When the team moved from Seattle to Oklahoma City, general manager Sam Presti wanted all his players to tour the memorial before their first open practice. Now every new player is taken to the memorial, usually in the weeks leading up to training camp, and sometimes more than once. When guard Royal Ivey came to Oklahoma City for his free-agent visit this summer, he asked Presti about the crowd at the Ford Center, how such a small market generates the most noise in the NBA. The fans have become a source of curiosity around the league, for painting their chests like frat boys, standing for long stretches and commencing a 20-minute ovation for the team three seconds after the season-ending loss to the Lakers. Presti ushered Ivey to the memorial. "It took my breath away," Ivey says. "After that I called my agent. I wanted to be a part of this."
The Ford Center is only a mile from the memorial, but it is more closely connected than that. In the years following the bombing, the political landscape in Oklahoma City underwent a radical shift. A traditionally conservative constituency voted for every tax initiative put on the ballot. It didn't matter whether the initiative was for parks or sidewalks or an arena, Oklahoma City always voted to tax itself. "Every time," says Mayor Mick Cornett. "It was unprecedented." In March 2008, with the Sonics' move hanging on the outcome, 62% of voters passed an initiative to extend a 1% sales tax that would pay for a $100 million renovation of the Ford Center and a $21 million practice facility. A month later they had their team, a chance to tell the nation they were back, in full throat. "The genesis of it all is still April 19, 1995," says Steven Taylor, vice chief justice of the Oklahoma state supreme court, who sentenced Terry Nichols to 161 consecutive life terms for his role in the bombing. "The Thunder is just the latest building block." In the doorway to his chambers Taylor keeps a framed photo of Durant and Green, staggering off the court to a raucous ovation after Game 6 last April. They appear to be leaning on each other.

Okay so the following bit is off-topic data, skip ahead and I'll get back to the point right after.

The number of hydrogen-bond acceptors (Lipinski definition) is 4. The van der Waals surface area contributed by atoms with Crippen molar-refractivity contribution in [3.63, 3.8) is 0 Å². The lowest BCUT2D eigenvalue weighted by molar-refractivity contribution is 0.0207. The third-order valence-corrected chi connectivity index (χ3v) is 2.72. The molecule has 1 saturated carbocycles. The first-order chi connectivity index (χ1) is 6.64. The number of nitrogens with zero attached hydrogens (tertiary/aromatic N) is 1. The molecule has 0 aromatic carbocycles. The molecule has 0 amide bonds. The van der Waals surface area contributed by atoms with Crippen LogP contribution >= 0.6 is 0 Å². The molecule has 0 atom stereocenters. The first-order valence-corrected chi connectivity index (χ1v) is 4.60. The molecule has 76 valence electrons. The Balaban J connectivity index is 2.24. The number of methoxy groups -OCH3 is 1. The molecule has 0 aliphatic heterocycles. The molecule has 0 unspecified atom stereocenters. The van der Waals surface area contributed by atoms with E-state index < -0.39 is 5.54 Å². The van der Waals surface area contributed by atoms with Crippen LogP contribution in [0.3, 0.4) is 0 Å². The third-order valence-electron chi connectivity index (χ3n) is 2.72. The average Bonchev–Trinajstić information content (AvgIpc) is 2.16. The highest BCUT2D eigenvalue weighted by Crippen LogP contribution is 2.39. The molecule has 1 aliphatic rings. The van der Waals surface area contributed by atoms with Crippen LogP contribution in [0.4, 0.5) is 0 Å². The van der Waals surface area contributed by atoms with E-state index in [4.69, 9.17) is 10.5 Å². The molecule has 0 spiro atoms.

The Thunder has been built according to what Taylor calls "the Oklahoma model," the opposite of the quick fix. Durant, Westbrook and Harden were top five draft choices. Green was another top five pick who came from the Celtics for Ray Allen. But Presti's masterstroke was sending forward Rashard Lewis to the Magic in a sign-and-trade in July 2007 that brought back an $8 million trade exception and a second-round draft choice. It did not sound like much at the time, but Presti sent the exception and the draft choice to the Suns for two future first-round picks and Kurt Thomas, whom he then flipped to the Spurs for another future first-rounder. One of those picks was traded to the Bulls for defensive stopper Thabo Sefolosha, another was spent on budding power forward Serge Ibaka, the third on rookie center Cole Aldrich of Kansas. The cap space helped in acquiring center Nenad Krstic and Maynor.